Yesterday, Emma Reynolds MP voted against government plans to scrap maintenance grants for students from poorer backgrounds, replacing them with additional loans. This change would mean that the poorest 40% of students going to university in England will graduate with the highest debts of up to £53,000 from a three-year course, will impact on students studying at further education colleges, and will especially affect students from BME, disabled, older learners, women and Muslim backgrounds.

These sweeping changes were not in the Conservative election manifesto. Labour therefore tabled a debate and a vote on the floor of the House of Commons, to challenge the government and try and halt their decision to scrap maintenance grants.

Speaking during the debate, Emma said: “I qualified for a full maintenance grant when I was at university, and its impact was not just to help make ends meet, but the feeling of confidence and freedom that I could choose the degree that I wanted at my first choice of university.

“Since the election of the Tory majority Government and the previous coalition Government, young people have been hit again and again with the removal of the education maintenance allowance, the trebling of tuition fees and now, for the poorest students, the removal of grants. “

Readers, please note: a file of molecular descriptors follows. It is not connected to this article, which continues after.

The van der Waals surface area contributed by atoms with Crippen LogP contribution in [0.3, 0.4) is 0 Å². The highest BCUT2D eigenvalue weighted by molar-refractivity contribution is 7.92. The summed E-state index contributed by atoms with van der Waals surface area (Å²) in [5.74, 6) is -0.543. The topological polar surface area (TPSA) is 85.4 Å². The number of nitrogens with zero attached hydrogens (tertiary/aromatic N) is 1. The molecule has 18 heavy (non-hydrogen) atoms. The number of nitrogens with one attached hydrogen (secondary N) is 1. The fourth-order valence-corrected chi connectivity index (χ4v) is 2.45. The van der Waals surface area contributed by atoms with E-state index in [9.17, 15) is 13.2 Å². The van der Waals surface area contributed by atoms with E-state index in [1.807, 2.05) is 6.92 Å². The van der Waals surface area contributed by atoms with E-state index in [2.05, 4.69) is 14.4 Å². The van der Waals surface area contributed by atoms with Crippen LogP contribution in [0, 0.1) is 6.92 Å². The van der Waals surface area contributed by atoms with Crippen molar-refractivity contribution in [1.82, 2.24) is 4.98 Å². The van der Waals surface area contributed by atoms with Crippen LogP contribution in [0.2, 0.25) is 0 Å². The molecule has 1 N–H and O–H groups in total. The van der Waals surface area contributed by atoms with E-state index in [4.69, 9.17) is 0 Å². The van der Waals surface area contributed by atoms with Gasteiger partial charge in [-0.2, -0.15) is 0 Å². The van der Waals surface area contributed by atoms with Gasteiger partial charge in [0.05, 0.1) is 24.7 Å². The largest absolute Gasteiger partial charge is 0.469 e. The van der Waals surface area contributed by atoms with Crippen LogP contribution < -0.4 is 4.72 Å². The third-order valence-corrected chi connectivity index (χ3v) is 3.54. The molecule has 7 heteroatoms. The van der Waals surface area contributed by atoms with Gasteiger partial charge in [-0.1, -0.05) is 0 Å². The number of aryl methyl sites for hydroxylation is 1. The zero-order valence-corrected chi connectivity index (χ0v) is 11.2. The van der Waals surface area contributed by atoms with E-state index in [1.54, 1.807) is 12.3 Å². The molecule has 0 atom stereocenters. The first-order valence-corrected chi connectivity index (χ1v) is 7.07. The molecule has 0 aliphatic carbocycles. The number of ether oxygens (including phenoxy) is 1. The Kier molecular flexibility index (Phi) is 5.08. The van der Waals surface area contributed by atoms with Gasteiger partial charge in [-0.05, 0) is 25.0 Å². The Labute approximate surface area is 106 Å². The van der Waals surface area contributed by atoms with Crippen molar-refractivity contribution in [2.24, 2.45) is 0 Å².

Speaking afterwards, Emma said: “Maintenance grants provide vital support for students on lower income backgrounds from Wolverhampton. Over half of the students studying at Wolverhampton University, many of whom live in Wolverhampton, currently receive a grant. This ill-thought out change could therefore have serious implications for students in Wolverhampton.

“The government should be doing all it can to ensure that those from the poorest backgrounds reach their full potential. This change would do the opposite, and could make poorer students think twice about going into higher education due to the considerable debts they will be burdened with in the process.”

 

A copy of Emma’s speech can be found here.